Illustration of Hiko Nevada
Watercolor illustration of a quartz mill at Hiko, Nevada by Walter S. Long (1879)

Hyko Valley is about the centre of the district, is thirty miles long and one mile wide. At the head of it is located Hyko City, a brisk young town of five hundred inhabitants and seventy houses. Among the latter are several large stores, boarding-houses, etc. Hyko City is the largest settlement in the district. It is the seat of Lincoln County, and contains a court-house and post-office.

Mill No. 1 of the Hyko Company is built on the western edge of the place. The valley is abundantly supplied with water, which can be said of very few localities in the Great Basin.

Hyko Spring, at the head of the valley, gushes from the base of the mountains on the east, and yields water sufficient to supply fifty large mills. Crystal Spring, in the centre of the valley, is still larger; and Ash Spring, twelve miles below Hyko, discharges water enough to form a little river. Water is obtained anywhere in the valley by boring from ten to twenty-two feet.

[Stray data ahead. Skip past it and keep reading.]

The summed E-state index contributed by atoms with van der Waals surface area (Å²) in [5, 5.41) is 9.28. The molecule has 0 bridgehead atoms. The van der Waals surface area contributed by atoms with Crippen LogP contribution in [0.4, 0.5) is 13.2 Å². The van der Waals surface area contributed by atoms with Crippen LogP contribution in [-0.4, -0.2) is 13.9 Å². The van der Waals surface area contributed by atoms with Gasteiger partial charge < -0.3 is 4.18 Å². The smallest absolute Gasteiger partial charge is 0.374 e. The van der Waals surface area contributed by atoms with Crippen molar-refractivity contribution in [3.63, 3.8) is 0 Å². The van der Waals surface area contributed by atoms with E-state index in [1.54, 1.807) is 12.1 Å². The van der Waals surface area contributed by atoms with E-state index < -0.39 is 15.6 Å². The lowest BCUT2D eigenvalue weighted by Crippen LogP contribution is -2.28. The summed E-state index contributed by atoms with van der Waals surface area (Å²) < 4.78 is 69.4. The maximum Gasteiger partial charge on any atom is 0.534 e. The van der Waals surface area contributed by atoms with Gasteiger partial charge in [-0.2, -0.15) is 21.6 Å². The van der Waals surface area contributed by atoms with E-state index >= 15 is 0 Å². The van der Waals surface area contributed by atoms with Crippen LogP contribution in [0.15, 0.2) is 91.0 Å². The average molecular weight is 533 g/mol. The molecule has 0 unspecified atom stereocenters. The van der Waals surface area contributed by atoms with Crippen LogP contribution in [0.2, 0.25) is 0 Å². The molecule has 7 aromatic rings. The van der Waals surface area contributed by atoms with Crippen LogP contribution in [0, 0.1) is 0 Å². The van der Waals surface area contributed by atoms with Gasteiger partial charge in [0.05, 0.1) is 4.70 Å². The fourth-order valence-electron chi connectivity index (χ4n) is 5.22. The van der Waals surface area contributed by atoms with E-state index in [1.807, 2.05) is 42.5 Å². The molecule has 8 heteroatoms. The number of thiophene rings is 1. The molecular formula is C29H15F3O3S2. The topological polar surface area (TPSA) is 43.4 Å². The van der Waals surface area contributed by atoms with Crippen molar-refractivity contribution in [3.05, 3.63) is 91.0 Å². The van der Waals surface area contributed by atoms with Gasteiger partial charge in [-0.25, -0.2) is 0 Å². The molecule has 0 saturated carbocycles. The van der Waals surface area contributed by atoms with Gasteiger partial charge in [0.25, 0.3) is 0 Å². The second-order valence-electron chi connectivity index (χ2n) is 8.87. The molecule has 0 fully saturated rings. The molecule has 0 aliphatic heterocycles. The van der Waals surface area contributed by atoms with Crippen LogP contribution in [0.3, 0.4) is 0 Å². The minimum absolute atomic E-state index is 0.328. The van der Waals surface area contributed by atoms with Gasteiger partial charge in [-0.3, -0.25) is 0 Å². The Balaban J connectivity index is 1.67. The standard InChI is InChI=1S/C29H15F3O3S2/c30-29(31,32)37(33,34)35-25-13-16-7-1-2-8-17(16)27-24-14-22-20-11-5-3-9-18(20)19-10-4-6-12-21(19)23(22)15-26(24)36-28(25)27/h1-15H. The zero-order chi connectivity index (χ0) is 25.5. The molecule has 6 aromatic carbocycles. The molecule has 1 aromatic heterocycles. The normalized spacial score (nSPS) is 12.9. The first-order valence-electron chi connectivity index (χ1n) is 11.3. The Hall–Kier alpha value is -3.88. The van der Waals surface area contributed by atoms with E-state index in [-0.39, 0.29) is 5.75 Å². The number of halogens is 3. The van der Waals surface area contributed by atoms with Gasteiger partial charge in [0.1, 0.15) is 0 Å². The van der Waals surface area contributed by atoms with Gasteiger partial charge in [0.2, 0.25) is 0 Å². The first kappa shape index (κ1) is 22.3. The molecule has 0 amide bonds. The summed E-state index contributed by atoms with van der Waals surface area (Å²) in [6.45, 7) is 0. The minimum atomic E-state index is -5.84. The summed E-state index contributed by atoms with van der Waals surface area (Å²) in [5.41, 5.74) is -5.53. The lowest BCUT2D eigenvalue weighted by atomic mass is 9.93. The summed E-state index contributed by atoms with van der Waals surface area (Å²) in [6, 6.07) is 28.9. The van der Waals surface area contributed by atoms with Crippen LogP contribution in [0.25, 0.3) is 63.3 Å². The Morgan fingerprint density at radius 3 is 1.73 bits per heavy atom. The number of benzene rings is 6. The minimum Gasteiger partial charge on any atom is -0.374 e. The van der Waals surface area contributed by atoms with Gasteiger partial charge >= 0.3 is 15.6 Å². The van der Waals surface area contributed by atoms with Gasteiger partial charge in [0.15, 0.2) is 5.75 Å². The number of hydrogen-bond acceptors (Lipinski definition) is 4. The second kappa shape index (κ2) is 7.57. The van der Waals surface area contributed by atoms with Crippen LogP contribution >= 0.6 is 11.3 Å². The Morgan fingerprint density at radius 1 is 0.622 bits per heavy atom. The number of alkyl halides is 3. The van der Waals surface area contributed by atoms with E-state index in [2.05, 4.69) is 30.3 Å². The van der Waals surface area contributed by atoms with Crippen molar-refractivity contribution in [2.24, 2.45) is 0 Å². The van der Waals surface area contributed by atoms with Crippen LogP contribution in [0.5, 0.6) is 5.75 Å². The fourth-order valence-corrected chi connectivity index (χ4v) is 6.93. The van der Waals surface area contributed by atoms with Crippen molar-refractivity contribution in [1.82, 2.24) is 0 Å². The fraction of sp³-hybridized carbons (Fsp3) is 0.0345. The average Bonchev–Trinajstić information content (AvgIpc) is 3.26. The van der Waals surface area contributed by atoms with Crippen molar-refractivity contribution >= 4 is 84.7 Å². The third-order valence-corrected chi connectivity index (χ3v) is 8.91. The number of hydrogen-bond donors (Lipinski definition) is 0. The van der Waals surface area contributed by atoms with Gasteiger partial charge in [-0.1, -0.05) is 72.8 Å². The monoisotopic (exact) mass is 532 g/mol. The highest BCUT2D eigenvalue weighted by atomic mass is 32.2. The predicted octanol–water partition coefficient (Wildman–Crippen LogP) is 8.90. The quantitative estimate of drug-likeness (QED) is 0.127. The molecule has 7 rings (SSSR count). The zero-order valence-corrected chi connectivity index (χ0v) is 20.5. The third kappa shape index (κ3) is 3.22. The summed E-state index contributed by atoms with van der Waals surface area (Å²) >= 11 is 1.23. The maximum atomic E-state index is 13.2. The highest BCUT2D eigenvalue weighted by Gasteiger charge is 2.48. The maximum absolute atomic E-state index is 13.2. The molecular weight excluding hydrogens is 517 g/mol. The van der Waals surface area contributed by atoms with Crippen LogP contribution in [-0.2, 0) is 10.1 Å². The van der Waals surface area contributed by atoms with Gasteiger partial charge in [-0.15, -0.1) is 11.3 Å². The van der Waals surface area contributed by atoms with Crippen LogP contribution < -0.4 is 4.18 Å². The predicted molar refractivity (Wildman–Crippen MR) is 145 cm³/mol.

Hiko Nevada township map
1870 township map - Hiko, Nevada

Homicide at Hiko

The following article appeared in the April 10, 1868 edition of the Gold Hill Daily News. This article illustrates the violence that was common in many Nevada mining camps during this period, but also has a unique bit of history that relates to Gold Hill, Nevada.

Jake Colburn is noted as being the builder of the "What Cheer Hotel" in Gold Hill, of which a photo has survived. It is rare for individuals that made the news over 150 years ago to have photographic evidence survive that has some connection with their lives.

A man named Frank Pitt was stabbed and instantly killed at Hiko, Lincoln county, on Sunday, the 28th ultimo, the particulars of which are given in the following extract from a letter to a person in this city:

"We had quite a lively day here last Sunday. A young man by the name of Frank Pitt, who was in Austin a short time ago, was killed by a man named Jake Colburn. The latter built the What Cheer House in Gold Hill, and kept it in 1862."

What Cheer Hotel
What Cheer Hotel at Gold Hill, Nevada 1862. Jake Colburn built this hotel.

"The men were in partnership in a faro and monte bank, and some misunderstanding arose between them. Pitt followed Colburn into Felsenthal's store and began to abuse him; then he went to his own saloon and buckled on his pistol and returned to the store, when he again fell to abusing Colburn."